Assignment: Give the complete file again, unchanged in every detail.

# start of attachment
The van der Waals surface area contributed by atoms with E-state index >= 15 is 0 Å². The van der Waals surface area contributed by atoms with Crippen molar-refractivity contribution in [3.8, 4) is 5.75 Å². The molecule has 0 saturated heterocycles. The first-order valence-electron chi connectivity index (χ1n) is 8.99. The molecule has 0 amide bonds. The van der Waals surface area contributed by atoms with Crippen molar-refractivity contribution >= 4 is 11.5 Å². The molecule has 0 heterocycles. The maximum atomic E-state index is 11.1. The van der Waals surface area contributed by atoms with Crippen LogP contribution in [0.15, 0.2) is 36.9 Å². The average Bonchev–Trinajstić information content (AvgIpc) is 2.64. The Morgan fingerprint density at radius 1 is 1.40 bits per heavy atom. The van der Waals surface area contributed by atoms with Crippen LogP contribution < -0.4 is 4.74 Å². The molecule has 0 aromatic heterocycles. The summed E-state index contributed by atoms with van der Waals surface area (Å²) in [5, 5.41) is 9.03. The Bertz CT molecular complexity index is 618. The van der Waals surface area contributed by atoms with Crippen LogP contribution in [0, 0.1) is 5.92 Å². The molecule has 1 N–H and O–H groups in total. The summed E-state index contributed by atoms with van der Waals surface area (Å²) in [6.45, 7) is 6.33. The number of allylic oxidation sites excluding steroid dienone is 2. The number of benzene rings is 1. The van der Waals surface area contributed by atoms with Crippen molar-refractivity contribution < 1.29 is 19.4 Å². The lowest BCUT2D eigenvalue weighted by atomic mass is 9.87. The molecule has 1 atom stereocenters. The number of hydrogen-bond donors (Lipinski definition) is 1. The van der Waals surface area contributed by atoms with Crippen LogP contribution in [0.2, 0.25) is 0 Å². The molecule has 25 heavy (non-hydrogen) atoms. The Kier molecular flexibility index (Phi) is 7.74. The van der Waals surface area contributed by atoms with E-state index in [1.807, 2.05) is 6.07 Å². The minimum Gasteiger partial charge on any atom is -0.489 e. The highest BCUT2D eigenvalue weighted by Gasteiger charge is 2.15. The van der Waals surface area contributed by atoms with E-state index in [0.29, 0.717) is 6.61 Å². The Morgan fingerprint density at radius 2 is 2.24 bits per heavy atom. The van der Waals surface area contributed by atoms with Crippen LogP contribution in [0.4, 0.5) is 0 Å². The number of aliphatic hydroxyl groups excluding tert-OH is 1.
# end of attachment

The van der Waals surface area contributed by atoms with E-state index >= 15 is 0 Å². The van der Waals surface area contributed by atoms with Crippen molar-refractivity contribution in [3.8, 4) is 5.75 Å². The molecule has 0 saturated heterocycles. The first-order valence-electron chi connectivity index (χ1n) is 8.99. The molecule has 0 amide bonds. The van der Waals surface area contributed by atoms with Crippen molar-refractivity contribution >= 4 is 11.5 Å². The molecule has 0 heterocycles. The maximum atomic E-state index is 11.1. The van der Waals surface area contributed by atoms with Crippen LogP contribution in [0.15, 0.2) is 36.9 Å². The average Bonchev–Trinajstić information content (AvgIpc) is 2.64. The Morgan fingerprint density at radius 1 is 1.40 bits per heavy atom. The van der Waals surface area contributed by atoms with Crippen LogP contribution < -0.4 is 4.74 Å². The molecule has 0 aromatic heterocycles. The summed E-state index contributed by atoms with van der Waals surface area (Å²) in [5, 5.41) is 9.03. The Bertz CT molecular complexity index is 618. The van der Waals surface area contributed by atoms with Crippen LogP contribution in [0, 0.1) is 5.92 Å². The molecule has 1 N–H and O–H groups in total. The summed E-state index contributed by atoms with van der Waals surface area (Å²) in [6.45, 7) is 6.33. The number of allylic oxidation sites excluding steroid dienone is 2. The number of benzene rings is 1. The van der Waals surface area contributed by atoms with Crippen molar-refractivity contribution < 1.29 is 19.4 Å². The lowest BCUT2D eigenvalue weighted by atomic mass is 9.87. The molecule has 1 atom stereocenters. The number of hydrogen-bond donors (Lipinski definition) is 1. The van der Waals surface area contributed by atoms with Crippen LogP contribution in [0.2, 0.25) is 0 Å². The molecule has 25 heavy (non-hydrogen) atoms. The Kier molecular flexibility index (Phi) is 7.74. The van der Waals surface area contributed by atoms with E-state index in [1.807, 2.05) is 6.07 Å². The minimum Gasteiger partial charge on any atom is -0.489 e. The highest BCUT2D eigenvalue weighted by Gasteiger charge is 2.15. The van der Waals surface area contributed by atoms with E-state index in [0.29, 0.717) is 6.61 Å². The Morgan fingerprint density at radius 2 is 2.24 bits per heavy atom. The van der Waals surface area contributed by atoms with Crippen LogP contribution in [0.4, 0.5) is 0 Å². The number of aliphatic hydroxyl groups excluding tert-OH is 1.